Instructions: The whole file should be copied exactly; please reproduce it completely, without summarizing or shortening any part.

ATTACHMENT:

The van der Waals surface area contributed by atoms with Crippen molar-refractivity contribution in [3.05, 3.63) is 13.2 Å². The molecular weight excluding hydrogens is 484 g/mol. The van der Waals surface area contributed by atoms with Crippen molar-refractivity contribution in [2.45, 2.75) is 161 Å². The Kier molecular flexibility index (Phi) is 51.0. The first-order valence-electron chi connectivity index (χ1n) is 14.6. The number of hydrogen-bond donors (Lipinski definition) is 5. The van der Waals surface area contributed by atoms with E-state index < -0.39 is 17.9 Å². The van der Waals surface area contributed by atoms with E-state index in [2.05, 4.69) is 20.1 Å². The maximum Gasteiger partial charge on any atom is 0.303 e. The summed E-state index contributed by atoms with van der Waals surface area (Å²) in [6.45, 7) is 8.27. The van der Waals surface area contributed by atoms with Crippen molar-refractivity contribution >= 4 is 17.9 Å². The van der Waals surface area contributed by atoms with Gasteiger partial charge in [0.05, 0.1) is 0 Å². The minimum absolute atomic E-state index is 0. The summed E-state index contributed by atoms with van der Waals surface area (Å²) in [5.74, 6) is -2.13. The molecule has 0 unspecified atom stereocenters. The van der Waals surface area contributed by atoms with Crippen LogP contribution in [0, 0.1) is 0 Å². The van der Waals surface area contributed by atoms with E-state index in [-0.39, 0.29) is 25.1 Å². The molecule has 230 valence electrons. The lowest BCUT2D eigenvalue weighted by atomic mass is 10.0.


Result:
The van der Waals surface area contributed by atoms with Crippen molar-refractivity contribution in [3.05, 3.63) is 13.2 Å². The molecular weight excluding hydrogens is 484 g/mol. The van der Waals surface area contributed by atoms with Crippen molar-refractivity contribution in [2.45, 2.75) is 161 Å². The Kier molecular flexibility index (Phi) is 51.0. The first-order valence-electron chi connectivity index (χ1n) is 14.6. The number of hydrogen-bond donors (Lipinski definition) is 5. The van der Waals surface area contributed by atoms with E-state index < -0.39 is 17.9 Å². The van der Waals surface area contributed by atoms with E-state index in [2.05, 4.69) is 20.1 Å². The maximum Gasteiger partial charge on any atom is 0.303 e. The summed E-state index contributed by atoms with van der Waals surface area (Å²) in [6.45, 7) is 8.27. The van der Waals surface area contributed by atoms with Crippen molar-refractivity contribution >= 4 is 17.9 Å². The van der Waals surface area contributed by atoms with Gasteiger partial charge in [0.05, 0.1) is 0 Å². The minimum absolute atomic E-state index is 0. The summed E-state index contributed by atoms with van der Waals surface area (Å²) in [5.74, 6) is -2.13. The molecule has 0 unspecified atom stereocenters. The van der Waals surface area contributed by atoms with Crippen LogP contribution in [0, 0.1) is 0 Å². The van der Waals surface area contributed by atoms with E-state index in [-0.39, 0.29) is 25.1 Å². The molecule has 230 valence electrons. The lowest BCUT2D eigenvalue weighted by atomic mass is 10.0.